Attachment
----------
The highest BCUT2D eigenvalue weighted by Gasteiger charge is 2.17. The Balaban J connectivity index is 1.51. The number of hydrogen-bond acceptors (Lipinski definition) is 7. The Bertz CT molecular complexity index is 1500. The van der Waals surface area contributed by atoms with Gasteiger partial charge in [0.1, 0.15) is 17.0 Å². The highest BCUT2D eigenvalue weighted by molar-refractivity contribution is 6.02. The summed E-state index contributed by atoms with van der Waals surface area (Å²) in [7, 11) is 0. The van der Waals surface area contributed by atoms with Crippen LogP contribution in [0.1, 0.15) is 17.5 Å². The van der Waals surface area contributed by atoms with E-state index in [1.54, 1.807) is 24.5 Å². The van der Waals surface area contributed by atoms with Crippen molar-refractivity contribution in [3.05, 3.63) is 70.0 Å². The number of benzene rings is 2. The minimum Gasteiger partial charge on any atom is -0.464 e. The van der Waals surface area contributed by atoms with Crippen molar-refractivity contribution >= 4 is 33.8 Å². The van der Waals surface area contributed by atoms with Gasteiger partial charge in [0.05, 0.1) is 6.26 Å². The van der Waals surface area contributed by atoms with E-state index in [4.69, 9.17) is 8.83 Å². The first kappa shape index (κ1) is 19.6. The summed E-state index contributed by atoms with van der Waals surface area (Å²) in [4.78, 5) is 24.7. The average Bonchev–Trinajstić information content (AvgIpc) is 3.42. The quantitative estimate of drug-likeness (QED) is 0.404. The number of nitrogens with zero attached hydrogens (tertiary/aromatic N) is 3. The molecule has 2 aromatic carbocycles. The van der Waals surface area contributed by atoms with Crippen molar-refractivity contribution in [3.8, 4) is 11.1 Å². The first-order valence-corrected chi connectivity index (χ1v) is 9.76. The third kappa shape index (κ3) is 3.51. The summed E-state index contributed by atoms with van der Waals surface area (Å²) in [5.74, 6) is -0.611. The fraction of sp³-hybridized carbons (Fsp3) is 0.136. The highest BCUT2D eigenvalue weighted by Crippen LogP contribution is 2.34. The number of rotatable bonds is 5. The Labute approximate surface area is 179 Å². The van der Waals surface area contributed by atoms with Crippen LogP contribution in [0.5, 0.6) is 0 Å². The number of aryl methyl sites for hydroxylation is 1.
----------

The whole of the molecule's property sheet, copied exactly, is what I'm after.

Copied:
The highest BCUT2D eigenvalue weighted by Gasteiger charge is 2.17. The Balaban J connectivity index is 1.51. The number of hydrogen-bond acceptors (Lipinski definition) is 7. The Bertz CT molecular complexity index is 1500. The van der Waals surface area contributed by atoms with Gasteiger partial charge in [0.1, 0.15) is 17.0 Å². The highest BCUT2D eigenvalue weighted by molar-refractivity contribution is 6.02. The summed E-state index contributed by atoms with van der Waals surface area (Å²) in [7, 11) is 0. The van der Waals surface area contributed by atoms with Crippen LogP contribution in [0.1, 0.15) is 17.5 Å². The van der Waals surface area contributed by atoms with E-state index in [1.54, 1.807) is 24.5 Å². The van der Waals surface area contributed by atoms with Crippen molar-refractivity contribution in [3.05, 3.63) is 70.0 Å². The number of benzene rings is 2. The minimum Gasteiger partial charge on any atom is -0.464 e. The van der Waals surface area contributed by atoms with Crippen molar-refractivity contribution >= 4 is 33.8 Å². The van der Waals surface area contributed by atoms with Gasteiger partial charge in [0.05, 0.1) is 6.26 Å². The van der Waals surface area contributed by atoms with E-state index in [4.69, 9.17) is 8.83 Å². The first kappa shape index (κ1) is 19.6. The summed E-state index contributed by atoms with van der Waals surface area (Å²) in [4.78, 5) is 24.7. The average Bonchev–Trinajstić information content (AvgIpc) is 3.42. The quantitative estimate of drug-likeness (QED) is 0.404. The number of nitrogens with zero attached hydrogens (tertiary/aromatic N) is 3. The molecule has 2 aromatic carbocycles. The van der Waals surface area contributed by atoms with Crippen molar-refractivity contribution in [3.8, 4) is 11.1 Å². The first-order valence-corrected chi connectivity index (χ1v) is 9.76. The third kappa shape index (κ3) is 3.51. The summed E-state index contributed by atoms with van der Waals surface area (Å²) in [5.74, 6) is -0.611. The fraction of sp³-hybridized carbons (Fsp3) is 0.136. The highest BCUT2D eigenvalue weighted by Crippen LogP contribution is 2.34. The number of rotatable bonds is 5. The Labute approximate surface area is 179 Å². The van der Waals surface area contributed by atoms with Crippen LogP contribution in [0.5, 0.6) is 0 Å². The number of aryl methyl sites for hydroxylation is 1.